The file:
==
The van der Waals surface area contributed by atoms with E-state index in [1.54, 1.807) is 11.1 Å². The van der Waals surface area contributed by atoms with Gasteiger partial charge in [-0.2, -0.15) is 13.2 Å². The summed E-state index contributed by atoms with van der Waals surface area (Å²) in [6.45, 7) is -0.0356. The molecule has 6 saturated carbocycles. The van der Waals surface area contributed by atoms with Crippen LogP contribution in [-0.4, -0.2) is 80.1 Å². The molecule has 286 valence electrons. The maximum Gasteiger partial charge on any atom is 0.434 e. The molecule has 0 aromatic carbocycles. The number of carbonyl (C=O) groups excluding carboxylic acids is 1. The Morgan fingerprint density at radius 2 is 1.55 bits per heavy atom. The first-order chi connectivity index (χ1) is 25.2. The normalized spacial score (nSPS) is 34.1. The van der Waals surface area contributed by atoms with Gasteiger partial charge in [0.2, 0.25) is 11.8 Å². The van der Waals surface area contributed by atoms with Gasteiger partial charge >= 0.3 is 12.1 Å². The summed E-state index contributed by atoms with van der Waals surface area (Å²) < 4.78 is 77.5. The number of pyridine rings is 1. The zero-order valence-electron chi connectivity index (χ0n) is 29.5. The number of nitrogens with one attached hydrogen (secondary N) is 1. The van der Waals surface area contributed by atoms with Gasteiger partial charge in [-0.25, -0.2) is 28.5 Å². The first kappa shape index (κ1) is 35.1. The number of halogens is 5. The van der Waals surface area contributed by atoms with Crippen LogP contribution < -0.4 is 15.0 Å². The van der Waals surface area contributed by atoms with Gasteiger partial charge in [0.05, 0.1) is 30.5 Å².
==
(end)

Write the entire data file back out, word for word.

The van der Waals surface area contributed by atoms with E-state index in [1.54, 1.807) is 11.1 Å². The van der Waals surface area contributed by atoms with Gasteiger partial charge in [-0.2, -0.15) is 13.2 Å². The summed E-state index contributed by atoms with van der Waals surface area (Å²) in [6.45, 7) is -0.0356. The molecule has 6 saturated carbocycles. The van der Waals surface area contributed by atoms with Crippen LogP contribution in [-0.4, -0.2) is 80.1 Å². The molecule has 286 valence electrons. The maximum Gasteiger partial charge on any atom is 0.434 e. The molecule has 0 aromatic carbocycles. The number of carbonyl (C=O) groups excluding carboxylic acids is 1. The Morgan fingerprint density at radius 2 is 1.55 bits per heavy atom. The first-order chi connectivity index (χ1) is 25.2. The normalized spacial score (nSPS) is 34.1. The van der Waals surface area contributed by atoms with Gasteiger partial charge in [0.2, 0.25) is 11.8 Å². The van der Waals surface area contributed by atoms with Gasteiger partial charge >= 0.3 is 12.1 Å². The summed E-state index contributed by atoms with van der Waals surface area (Å²) < 4.78 is 77.5. The number of pyridine rings is 1. The zero-order valence-electron chi connectivity index (χ0n) is 29.5. The number of nitrogens with one attached hydrogen (secondary N) is 1. The van der Waals surface area contributed by atoms with Gasteiger partial charge in [-0.25, -0.2) is 28.5 Å². The first kappa shape index (κ1) is 35.1. The number of halogens is 5. The van der Waals surface area contributed by atoms with Crippen LogP contribution < -0.4 is 15.0 Å². The van der Waals surface area contributed by atoms with Gasteiger partial charge in [0.05, 0.1) is 30.5 Å².